There is a second point I want to make about this paper. We see research suggesting a genetic explanation for a lot of things, but often, in the past, that has involved finding a correlation between this or that genetic variation and a presumed phenotypic feature. Often, the next key step to establish the link isn’t, perhaps sometimes can’t be, taken. This is the link between the observed genetic variation and a good physiological story. The present research finds genetic variation associated with physiological features that seem to be associated with a marine-oriented diet in an Arctic or Sub Arctic setting. That makes this research really valuable.

Greenlandic Inuit show genetic signatures of diet and climate adaptation
Matteo Fumagalli, Ida Moltke, Niels Grarup, Fernando Racimo, Peter Bjerregaard, Marit E. Jørgensen, Thorfinn S. Korneliussen, Pascale Gerbault, Line Skotte, Allan Linneberg, Cramer Christensen, Ivan Brandslund, Torben Jørgensen, Emilia Huerta-Sánchez, Erik B. Schmidt, Oluf Pedersen, Torben Hansen, Anders Albrechtsen, and Rasmus Nielsen
Science 18 September 2015: 349 (6254), 1343-1347. [DOI:10.1126/science.aab2319]

The Hydraulic Hypothesis and the End of Civilization

OK, I admit the title of this post is possibly a bit extreme but I could not resist the symmetry. Here, I refer to both ends of civilization, the start and the finish.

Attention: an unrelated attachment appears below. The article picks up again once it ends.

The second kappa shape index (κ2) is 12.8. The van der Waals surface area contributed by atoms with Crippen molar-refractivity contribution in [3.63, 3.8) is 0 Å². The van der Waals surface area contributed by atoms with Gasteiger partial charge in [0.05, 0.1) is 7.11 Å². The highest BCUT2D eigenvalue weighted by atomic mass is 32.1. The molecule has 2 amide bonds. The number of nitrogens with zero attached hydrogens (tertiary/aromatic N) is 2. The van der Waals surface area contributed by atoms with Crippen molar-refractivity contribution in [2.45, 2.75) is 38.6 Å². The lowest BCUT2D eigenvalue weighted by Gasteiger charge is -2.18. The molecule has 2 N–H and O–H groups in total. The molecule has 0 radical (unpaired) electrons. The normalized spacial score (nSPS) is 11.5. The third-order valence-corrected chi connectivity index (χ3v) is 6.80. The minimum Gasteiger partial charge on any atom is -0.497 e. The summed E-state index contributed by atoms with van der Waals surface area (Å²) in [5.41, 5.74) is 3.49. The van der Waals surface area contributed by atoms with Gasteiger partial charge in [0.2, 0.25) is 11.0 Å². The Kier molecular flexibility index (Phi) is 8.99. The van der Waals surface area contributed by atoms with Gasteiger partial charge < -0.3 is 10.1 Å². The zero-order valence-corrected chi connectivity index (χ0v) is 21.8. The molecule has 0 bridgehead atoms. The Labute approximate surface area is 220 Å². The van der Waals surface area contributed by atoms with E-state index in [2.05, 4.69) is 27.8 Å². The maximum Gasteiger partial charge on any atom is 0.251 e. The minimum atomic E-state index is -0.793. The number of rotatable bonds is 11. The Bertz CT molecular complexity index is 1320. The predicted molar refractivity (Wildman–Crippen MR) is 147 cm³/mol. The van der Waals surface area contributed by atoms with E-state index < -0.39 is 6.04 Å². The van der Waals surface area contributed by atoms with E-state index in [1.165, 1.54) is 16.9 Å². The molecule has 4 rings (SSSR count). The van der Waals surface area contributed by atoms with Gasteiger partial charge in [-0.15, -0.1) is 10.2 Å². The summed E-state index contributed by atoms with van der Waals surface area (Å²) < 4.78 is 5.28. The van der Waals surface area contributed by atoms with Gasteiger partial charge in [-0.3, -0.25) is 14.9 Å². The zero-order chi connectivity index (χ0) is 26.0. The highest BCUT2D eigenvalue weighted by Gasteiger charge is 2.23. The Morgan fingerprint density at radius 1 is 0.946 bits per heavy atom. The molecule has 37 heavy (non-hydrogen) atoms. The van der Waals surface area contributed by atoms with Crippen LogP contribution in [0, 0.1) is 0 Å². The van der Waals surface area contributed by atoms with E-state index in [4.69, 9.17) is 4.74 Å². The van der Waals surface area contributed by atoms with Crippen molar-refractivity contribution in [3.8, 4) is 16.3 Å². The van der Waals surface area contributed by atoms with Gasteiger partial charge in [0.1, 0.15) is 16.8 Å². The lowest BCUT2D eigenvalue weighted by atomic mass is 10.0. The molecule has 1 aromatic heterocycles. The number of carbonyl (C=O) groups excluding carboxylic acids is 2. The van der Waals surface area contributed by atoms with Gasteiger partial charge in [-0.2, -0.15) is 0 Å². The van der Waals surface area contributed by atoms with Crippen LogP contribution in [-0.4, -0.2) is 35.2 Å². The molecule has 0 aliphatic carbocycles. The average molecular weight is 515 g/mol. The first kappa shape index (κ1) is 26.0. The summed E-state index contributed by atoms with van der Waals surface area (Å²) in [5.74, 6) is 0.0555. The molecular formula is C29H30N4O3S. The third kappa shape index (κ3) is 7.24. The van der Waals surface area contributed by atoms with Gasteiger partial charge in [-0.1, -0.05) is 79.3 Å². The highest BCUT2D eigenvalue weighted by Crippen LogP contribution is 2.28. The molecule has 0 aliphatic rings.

I’d like to talk about a recent review published in Science, titled “Systems integration for global sustainability” written by my colleague Peter Gleick of the Pacific Institute together with Jiangou Liu, Harold Mooney, Vanessa Hull, Steven Davis, Joane Gaskell, Thomas Hertel, Jane Lubchenco, Karent Seto, Claire Kremen and Shuxin Li. But I want to put this paper in a broader perspective, dipping into my training as an archaeologist. But first a relevant digression.

The so called “Hydraulic Hypothesis” is an idea first fully characterized by the historian Karl Wittfogel. His original idea was part of a larger model for the origin of civilization that we see today as having several problematic aspects, but the key idea is still valid. If agriculture is the basis for a society, and it is carried out in a semi-arid region, then the management of water through various forms of irrigation and the centralized control of the agricultural cycle lends itself to centralized despotic leadership. or at least, some kid of cultural and social change allowing for organized effort to predominate over individual self interest. (In fact irrigation based systems have emerged without despotic leadership, and complex society has emerged absent a hydraulic beginning, so this is an oversimplification, just so you know.) But in its simplest form we can correctly say that the emergence of stratified, hierarchic, complexly organized societies was often linked in no small part to the emergence of organizational (and technological) solutions to growing food where there is not enough rain at the right time of year. There is a great advantage to growing food in this manner. The crops become, in essence, invasive species, because human activity provides the crops with a leg up on all the other plants in the region. A plant that in wild form is found primarily in limited microhabitats, out competed everywhere else by more arid-adapted plants, suddenly has a free ride across a vast landscape. Despite the fact that the Hydraulic Hypothesis is an oversimplification, we can appreciate the fact that the beginnings of human “civilization” (as a social and economic system, which we retain today by and large) is linked partially but importantly to managing water to grow food.